Trolley shoe collectors are also used in old-style streetcars. (One well-known example is the vintage San Francisco Market Street system.) These use a trolley shoe and a single wire, with the ground returning through the rail. Some locales — Toronto, for example — are also in the process of changing over from shoe collectors to pantographs, creating a hybrid system in the interim. 

What Are the Advantages of Each System?

Taken as a whole, pantograph systems have many advantages over trolley shoe collector systems. A pantograph system can draw more power, which often is necessary to keep large, multi-carriage vehicles moving. In a trolley shoe system, propulsion power generally is all that’s provided — these types of vehicles usually do not have additional modern conveniences such as air conditioning. 

Due to the special requirements for navigating curves and diverging routes, trolley shoe systems often are far slower than pantograph systems in practice. 

Today, the use of trolley shoe systems is often for the purpose of historical preservation and retaining a sense of yesteryear. 

Are There Differences in Maintenance?

Overall, maintenance considerations between pantograph and trolley shoe collector systems are very similar. For example, regular cleaning of insulators and sectionalizers is essential to ensure the systems keep running smoothly and safely.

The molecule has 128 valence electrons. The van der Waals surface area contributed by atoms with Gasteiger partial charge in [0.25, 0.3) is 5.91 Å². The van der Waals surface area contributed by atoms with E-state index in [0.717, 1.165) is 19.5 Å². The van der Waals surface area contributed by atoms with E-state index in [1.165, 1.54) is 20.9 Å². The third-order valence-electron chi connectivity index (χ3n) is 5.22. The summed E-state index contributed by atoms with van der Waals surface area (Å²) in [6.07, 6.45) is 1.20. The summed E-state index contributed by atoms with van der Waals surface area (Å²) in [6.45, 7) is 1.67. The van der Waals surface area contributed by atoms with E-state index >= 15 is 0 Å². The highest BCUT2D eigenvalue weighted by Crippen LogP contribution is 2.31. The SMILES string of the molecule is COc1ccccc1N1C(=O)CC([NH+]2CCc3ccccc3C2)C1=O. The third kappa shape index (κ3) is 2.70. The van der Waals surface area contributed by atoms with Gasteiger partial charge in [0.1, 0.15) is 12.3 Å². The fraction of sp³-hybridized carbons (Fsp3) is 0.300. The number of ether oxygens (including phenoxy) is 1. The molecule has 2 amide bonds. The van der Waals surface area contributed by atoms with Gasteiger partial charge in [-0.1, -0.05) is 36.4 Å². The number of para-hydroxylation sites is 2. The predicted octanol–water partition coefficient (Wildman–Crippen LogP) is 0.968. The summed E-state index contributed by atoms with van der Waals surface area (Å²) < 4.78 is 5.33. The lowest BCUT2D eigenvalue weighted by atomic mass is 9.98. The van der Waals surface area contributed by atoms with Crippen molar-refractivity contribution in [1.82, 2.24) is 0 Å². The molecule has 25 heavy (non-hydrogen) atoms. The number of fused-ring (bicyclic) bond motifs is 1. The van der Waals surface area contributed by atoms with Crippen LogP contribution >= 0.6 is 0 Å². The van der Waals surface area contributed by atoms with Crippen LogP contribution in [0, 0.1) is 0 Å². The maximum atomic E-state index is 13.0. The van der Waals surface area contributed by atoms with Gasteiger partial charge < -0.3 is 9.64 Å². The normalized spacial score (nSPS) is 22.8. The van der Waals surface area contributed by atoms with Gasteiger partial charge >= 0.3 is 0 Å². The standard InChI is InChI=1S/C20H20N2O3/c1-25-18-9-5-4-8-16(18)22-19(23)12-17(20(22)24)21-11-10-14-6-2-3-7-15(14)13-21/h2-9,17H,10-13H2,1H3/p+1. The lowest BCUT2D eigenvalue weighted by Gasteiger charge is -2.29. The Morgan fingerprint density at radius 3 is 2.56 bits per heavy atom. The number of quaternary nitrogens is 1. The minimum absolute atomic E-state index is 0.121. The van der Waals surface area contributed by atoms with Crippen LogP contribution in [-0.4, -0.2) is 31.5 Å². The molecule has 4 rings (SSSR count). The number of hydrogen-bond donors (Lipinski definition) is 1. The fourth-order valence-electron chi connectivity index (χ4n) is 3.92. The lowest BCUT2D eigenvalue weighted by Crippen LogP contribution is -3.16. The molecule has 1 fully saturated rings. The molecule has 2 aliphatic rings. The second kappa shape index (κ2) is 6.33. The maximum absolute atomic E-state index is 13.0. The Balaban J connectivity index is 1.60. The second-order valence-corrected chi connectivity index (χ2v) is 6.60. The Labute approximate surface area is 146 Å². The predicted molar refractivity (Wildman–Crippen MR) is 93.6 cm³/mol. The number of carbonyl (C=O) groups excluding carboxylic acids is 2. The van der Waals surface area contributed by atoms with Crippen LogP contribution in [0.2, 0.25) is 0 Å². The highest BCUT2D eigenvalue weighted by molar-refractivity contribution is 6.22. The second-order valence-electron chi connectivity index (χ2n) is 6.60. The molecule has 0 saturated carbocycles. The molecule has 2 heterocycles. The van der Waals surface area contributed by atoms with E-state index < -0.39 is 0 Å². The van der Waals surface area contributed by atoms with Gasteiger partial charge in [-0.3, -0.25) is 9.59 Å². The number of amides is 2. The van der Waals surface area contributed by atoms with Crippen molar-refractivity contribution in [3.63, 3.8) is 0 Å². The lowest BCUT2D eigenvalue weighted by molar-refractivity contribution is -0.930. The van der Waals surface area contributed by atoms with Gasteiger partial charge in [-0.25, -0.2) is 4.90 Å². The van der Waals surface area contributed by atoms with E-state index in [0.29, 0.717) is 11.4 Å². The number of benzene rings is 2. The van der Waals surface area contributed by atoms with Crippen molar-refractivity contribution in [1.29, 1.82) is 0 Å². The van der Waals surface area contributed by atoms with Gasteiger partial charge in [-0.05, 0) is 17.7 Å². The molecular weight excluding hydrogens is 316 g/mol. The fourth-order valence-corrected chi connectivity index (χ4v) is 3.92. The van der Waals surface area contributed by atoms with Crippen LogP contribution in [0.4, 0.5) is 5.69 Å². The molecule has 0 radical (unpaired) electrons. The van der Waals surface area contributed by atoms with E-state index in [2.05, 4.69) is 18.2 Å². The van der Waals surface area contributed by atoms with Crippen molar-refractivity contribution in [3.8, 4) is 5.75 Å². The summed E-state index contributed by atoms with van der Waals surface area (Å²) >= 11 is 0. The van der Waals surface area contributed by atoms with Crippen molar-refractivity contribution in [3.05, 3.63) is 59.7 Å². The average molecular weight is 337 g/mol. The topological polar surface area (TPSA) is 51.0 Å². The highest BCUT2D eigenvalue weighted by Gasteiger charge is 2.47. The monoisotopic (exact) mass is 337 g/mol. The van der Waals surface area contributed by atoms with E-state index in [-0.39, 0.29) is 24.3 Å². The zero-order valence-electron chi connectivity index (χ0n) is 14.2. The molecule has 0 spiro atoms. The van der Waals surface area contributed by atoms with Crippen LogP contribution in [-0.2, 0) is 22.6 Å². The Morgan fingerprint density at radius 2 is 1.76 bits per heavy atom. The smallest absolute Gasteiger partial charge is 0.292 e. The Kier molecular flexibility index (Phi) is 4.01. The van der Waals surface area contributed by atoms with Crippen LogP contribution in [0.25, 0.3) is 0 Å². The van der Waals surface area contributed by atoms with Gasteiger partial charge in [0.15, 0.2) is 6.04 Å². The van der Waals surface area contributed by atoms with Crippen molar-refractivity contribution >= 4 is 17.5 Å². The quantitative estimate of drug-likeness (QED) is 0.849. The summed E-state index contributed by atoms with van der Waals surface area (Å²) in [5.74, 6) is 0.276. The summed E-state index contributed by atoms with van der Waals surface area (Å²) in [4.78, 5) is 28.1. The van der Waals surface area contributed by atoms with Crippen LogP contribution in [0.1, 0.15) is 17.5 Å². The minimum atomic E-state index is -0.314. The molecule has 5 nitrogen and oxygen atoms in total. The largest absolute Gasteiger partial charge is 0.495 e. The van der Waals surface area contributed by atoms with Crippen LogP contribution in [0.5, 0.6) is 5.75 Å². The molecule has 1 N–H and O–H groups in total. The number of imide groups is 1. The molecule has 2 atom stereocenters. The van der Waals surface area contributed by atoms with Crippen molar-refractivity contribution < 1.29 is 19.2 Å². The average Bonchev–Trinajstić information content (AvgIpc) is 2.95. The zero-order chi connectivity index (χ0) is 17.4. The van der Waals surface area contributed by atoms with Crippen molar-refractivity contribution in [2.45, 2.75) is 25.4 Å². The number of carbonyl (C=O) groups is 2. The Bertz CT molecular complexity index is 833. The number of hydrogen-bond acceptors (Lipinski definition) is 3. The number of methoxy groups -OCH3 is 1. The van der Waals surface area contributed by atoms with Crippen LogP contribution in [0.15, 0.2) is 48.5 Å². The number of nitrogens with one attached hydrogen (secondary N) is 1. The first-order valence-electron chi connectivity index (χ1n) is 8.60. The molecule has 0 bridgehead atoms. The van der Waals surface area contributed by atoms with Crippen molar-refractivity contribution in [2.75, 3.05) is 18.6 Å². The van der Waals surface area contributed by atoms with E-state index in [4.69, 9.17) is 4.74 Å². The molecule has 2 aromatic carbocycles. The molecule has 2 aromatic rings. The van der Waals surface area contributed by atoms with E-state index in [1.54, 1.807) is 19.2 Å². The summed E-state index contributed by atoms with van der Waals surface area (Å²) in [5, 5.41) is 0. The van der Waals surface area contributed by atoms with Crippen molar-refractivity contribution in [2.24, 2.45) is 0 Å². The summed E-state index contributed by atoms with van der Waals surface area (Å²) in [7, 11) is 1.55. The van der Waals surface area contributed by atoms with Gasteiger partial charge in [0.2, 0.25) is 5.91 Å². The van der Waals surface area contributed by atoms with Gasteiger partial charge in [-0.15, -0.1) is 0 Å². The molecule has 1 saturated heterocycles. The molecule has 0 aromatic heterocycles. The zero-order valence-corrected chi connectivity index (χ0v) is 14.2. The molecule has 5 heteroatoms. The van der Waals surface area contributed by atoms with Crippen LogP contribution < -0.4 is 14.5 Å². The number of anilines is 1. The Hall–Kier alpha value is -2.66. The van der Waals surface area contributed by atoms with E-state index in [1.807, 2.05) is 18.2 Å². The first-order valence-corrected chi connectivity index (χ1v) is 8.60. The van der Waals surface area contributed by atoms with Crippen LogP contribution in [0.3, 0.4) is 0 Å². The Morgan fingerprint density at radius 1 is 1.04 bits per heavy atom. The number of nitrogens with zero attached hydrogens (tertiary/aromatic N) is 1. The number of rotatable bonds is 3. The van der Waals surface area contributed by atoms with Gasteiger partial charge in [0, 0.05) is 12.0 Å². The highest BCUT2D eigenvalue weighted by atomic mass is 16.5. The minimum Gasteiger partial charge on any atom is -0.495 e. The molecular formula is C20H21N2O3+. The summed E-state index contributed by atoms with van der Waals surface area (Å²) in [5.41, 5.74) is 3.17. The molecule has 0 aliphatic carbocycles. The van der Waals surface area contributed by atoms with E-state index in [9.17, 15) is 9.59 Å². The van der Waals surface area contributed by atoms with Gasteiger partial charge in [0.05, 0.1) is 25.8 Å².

There is no applicable single standard, as each individual system will have its own maintenance requirements driven by such factors as the number of cars, the number of trips made by each car, and the conditions and environment in which the system is operating. Maintenance plans must be fluid, adaptable, and based upon the individual system’s needs. 

In a trolley shoe system, there are no tension devices such as springs and balance weights to maintain. This means that these systems may be slightly easier to keep up than their pantograph counterparts, whose elements are auto-tensioned with components that require additional checks and maintenance. However, the many advantages of a pantograph system still largely outweigh this small disadvantage in maintenance requirements.

On the opposite side of the equation, some clients have said that, in certain cases, there can be additional maintenance requirements for trolley shoe systems. For example, the carbon shoe insert running on the wire may need to be replaced as often as once per day in wet weather. 

Learn More About Electric Transit Accessories

Here at MAC Products, we fabricate and supply various clamps, supporting hardware, and other accessories for use in electrified transit systems. Within this industry, it is generally expected that these components will be manufactured to last around 30 years. In practice, and in the absence of other considerations, such as human error, MAC’s components last for much longer. 

If you would like to learn more about any of these products or any other aspect of your overhead catenary system needs, please contact us, and a member of our team will be pleased to assist you.